(1)
(2)
(3)

Any configuration which does not have more than consecutive particles anywhere in the system is an absorbing configuration. If the system reaches such a configuration it gets stuck there forever. All the other configurations, which have at least one block of more than consecutive particles, are active. Since all the configurations with particle density are active, the APT is expected to occur at some lower density. It has been shown analytically [14] that the system undergoes an APT at exactly with critical exponents

(4)

Moreover, numerical simulations have suggested [19] that , and .

To claim that the conserved density is the sole cause of the non-DP behaviour of RASEP (Eq. (4)) we intend to break the conservation of density and investigate whether this truly drives the transition to the DP fixed point. However, any arbitrary dynamics that deposits (evaporates) particle at (from) a vacant (occupied) site may altogether wipe out the possibility of a phase transition of the system. For example, the simplest way one can break the density conservation is by augmenting the dynamics with

This bulk dynamics fixes the average density of the system However, there are no absorbing configurations left anymore as the dynamics allows any arbitrary configuration to become active eventually . Thus, the system is active for any and does not show any transition. To preserve the APT, the non-conserving dynamics must be designed suitably, so that the absorbing states are still present in the phase space. One possible way to ensure this is to device a dynamics which does not affect the existing absorbing configurations. In other words, one ought to deposit or evaporate particles only on active configurations - all the configurations which were absorbing in the conserved model would then still be absorbing in the non-conserved version.

A possible non-conserving local dynamics for RASEP, which fulfills this condition for any is

(5)

where fixes the density by controlling both the deposition and evaporation of particles. Clearly, large would correspond to high density. This dynamics, when added to the conserving evolution rule (3), allows addition or removal of a particle in the neighbourhood of an active site only. Absorbing configurations, which do not have or more consecutive particles, are not affected by the non-conserving dynamics (5).

Figure 2: Decay of from a maximally active configuration for different values of The same data is plotted as versus in the inset. In the long time, this curve becomes horizontal for . Here,

Although the number of particles in the system fluctuates, the average density is a non-decreasing function of the deposition rate For small values of , the system is likely to get arrested in some absorbing configuration with number of particles . Again, for , the density fluctuates about a large average value (note that ) and the system remains active. Thus, we expect a transition from the active phase to the absorbing state when is decreased below a critical value such that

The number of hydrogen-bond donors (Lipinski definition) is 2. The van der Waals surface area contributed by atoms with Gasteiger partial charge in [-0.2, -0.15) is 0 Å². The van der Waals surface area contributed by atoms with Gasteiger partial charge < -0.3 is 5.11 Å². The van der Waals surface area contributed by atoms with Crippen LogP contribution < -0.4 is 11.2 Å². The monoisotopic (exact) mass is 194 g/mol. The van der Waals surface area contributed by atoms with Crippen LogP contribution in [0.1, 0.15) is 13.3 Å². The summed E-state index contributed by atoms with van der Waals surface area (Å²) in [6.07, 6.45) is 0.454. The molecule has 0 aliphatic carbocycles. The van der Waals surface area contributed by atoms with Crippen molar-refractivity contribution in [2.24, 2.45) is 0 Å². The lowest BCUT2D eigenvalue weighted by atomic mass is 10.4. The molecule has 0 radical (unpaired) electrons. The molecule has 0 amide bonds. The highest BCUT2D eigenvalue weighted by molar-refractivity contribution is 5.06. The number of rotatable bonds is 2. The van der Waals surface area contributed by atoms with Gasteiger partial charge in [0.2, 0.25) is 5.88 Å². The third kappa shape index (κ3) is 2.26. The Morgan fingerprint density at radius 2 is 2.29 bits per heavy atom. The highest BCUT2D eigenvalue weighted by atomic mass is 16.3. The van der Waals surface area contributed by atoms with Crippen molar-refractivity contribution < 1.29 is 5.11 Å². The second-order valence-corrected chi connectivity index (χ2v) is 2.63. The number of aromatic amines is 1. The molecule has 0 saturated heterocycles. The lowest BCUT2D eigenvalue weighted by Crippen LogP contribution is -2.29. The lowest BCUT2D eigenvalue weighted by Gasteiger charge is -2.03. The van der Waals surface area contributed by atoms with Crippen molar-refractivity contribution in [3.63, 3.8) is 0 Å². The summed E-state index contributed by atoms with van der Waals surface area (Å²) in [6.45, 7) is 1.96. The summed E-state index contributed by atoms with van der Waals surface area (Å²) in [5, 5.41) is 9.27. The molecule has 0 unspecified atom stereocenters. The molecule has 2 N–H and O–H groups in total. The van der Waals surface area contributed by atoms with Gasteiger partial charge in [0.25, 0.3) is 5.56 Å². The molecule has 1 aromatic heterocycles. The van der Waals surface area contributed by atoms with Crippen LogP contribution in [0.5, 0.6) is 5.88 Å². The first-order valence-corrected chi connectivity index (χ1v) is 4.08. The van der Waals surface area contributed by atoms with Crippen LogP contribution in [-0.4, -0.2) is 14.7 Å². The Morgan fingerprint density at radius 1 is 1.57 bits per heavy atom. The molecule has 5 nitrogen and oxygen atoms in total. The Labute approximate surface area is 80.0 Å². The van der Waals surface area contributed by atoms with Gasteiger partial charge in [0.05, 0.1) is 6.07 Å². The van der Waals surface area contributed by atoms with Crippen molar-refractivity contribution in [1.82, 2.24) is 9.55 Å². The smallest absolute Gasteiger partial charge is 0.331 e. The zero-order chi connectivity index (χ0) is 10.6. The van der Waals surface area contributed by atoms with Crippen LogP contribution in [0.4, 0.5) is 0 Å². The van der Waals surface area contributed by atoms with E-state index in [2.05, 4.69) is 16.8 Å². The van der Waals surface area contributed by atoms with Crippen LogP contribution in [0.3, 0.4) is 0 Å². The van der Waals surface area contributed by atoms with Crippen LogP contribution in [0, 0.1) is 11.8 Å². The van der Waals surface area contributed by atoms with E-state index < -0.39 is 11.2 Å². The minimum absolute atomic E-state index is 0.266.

Figure 3: The critical exponent : (a) Plot of vs. for different values of for a system of size (b) Corresponding saturation values are plotted against in log-scale. The best fit straight line corresponds to the slope

Let us discuss the case in details. This exercise can be repeated straightforwardly for any The complete dynamics for RASEP with is

(6)
(7)

Any configuration devoid of is absorbing. In other words all the configurations which have two or more consecutive s are active. Thus,

(8)

plays the role of order parameter. In the following we use Monte-Carlo simulations to study the critical behaviour of this APT.

Critical point and decay exponent : Starting from a homogeneously active configuration, the activity at the critical point The propagation of activity is shown in the left panel of Fig. 1. In the active phase , the activity eventually saturates to some finite value and in the absorbing phase vanishes in the long time limit. One can then estimate the critical point and the exponent by plotting versus for different values of and looking for a power law decay. These estimates can be verified by plotting against for different values of the curve which remains horizontal in the long time limit corresponds to the critical point This procedure, illustrated in Fig. 2, leads to the estimates

The decay exponent is in very good agreement with the corresponding DP value (see Table 1). The density at the critical point is

which is slightly lower than the critical density for conserved RASEP (i.e. when dynamics (7) is absent). The detailed variation of with will be discussed later in this article.